We remodeled our kitchen a few months ago. Our kitchen project wasn’t a complete overhaul by any means—we wanted to keep a lot of the original cabinetry and the somewhat haphazard architectural details of the kitchen, which was built sometime before 1920.
Our goal was to have a kitchen that gave us extra space, but that looked as if it had always been part of our old Cape house. We talked to lots of people, perused dozens of magazines, spent hours on websites like houzz.com. We asked all our friends and family members what THEY thought, and everyone had a different idea. Kitchens are so important to daily living—for me, the kitchen is where I care for and enjoy my family, where I practice my hobby of floral design, where I like to sit on sunny mornings and plan my day.
It was through several conversations with our fine contractor—Scott Peacock of Osterville—that we finally figured out how to modify our space without creating something unworkable in our 1730s house. The final concept was actually my husband’s, but I think talking to Scott and getting his professional input really helped us figure out what we needed. When it came to choosing countertops, I was completely at sea. So many options, so hard to choose! And talk about making a decision that is engraved in stone—or in this case, in Corian!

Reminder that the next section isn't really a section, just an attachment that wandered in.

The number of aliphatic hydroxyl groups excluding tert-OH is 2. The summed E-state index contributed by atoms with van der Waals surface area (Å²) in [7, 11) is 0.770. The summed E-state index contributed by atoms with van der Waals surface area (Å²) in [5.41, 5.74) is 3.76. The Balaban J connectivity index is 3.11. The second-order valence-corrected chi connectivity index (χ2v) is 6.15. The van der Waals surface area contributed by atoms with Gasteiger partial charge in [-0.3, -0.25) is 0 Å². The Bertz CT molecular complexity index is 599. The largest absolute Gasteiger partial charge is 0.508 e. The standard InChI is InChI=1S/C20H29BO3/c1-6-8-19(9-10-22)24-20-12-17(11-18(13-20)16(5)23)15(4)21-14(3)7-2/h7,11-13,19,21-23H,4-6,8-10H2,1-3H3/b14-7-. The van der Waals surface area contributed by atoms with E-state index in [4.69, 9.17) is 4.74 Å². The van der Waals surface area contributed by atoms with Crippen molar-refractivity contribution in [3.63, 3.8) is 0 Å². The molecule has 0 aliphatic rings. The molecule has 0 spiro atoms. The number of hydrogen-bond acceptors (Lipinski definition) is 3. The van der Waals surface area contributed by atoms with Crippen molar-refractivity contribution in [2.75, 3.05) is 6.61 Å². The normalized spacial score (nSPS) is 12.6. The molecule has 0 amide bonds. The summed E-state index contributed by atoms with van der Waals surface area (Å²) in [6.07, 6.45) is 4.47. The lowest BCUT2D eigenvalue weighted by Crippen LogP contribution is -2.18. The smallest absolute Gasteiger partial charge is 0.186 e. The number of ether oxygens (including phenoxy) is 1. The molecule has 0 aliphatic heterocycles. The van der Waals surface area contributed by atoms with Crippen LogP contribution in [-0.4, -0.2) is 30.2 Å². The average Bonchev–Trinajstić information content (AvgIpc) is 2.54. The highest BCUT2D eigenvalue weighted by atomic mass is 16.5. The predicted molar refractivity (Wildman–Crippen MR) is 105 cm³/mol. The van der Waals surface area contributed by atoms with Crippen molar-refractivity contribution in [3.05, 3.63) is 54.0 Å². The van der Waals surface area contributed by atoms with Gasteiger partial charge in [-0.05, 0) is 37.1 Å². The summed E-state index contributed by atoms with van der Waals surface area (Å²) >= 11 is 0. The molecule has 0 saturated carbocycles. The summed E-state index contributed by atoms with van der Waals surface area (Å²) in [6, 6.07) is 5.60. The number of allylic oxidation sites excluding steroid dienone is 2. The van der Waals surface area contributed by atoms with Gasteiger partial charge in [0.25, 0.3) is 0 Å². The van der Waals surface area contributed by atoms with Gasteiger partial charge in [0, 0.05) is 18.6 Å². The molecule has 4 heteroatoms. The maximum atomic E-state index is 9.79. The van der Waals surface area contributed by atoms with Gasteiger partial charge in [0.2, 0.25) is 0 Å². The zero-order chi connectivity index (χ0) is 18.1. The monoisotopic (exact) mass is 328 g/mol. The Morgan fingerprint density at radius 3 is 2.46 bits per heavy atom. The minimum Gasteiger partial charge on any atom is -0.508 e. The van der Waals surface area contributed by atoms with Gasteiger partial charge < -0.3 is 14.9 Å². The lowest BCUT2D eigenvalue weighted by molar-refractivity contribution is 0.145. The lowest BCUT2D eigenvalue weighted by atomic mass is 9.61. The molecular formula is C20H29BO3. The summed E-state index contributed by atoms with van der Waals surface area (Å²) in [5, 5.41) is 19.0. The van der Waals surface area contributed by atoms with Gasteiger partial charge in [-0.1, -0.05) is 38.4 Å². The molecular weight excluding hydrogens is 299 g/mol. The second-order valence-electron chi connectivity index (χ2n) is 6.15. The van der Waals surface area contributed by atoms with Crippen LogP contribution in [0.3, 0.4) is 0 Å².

It was the helpful, resourceful husband-and-wife-team at Coastal N’ Counters in Mashpee who got us over that hurdle. They steered me away from all black counters, something I was sure would work since all the antique fixtures on our ivory wooden cabinets are black wrought iron. It seems black counters are far more likely to scratch, and also, Coastal N’ Counter’s Stacey Ducharme felt I should try to match some of the colors to the pottery collection I wanted to display on open kitchen shelves.
The brightly colored French pottery actually became the palette for everything in the kitchen, a wonderful way to choose colors, patterns, and design accents. Often on gloomy or rainy Cape Cod days, I look at our warm-hued countertops and thank Stacey—I remember how dark and cramped our old kitchen space always seemed. And I thank Scott for his transformation of a nearly 100-year-old space into a cozy, comfortable haven that pleases me daily.
Most of all, I am grateful for the professionals who helped us every step of the way. In this issue, we share lots of information about home and landscape pros on Cape Cod, from architects to pool designers. I am sure they can help you with whatever project you are dreaming of for 2013.
Susan Dewey, Associate Publisher & Editor
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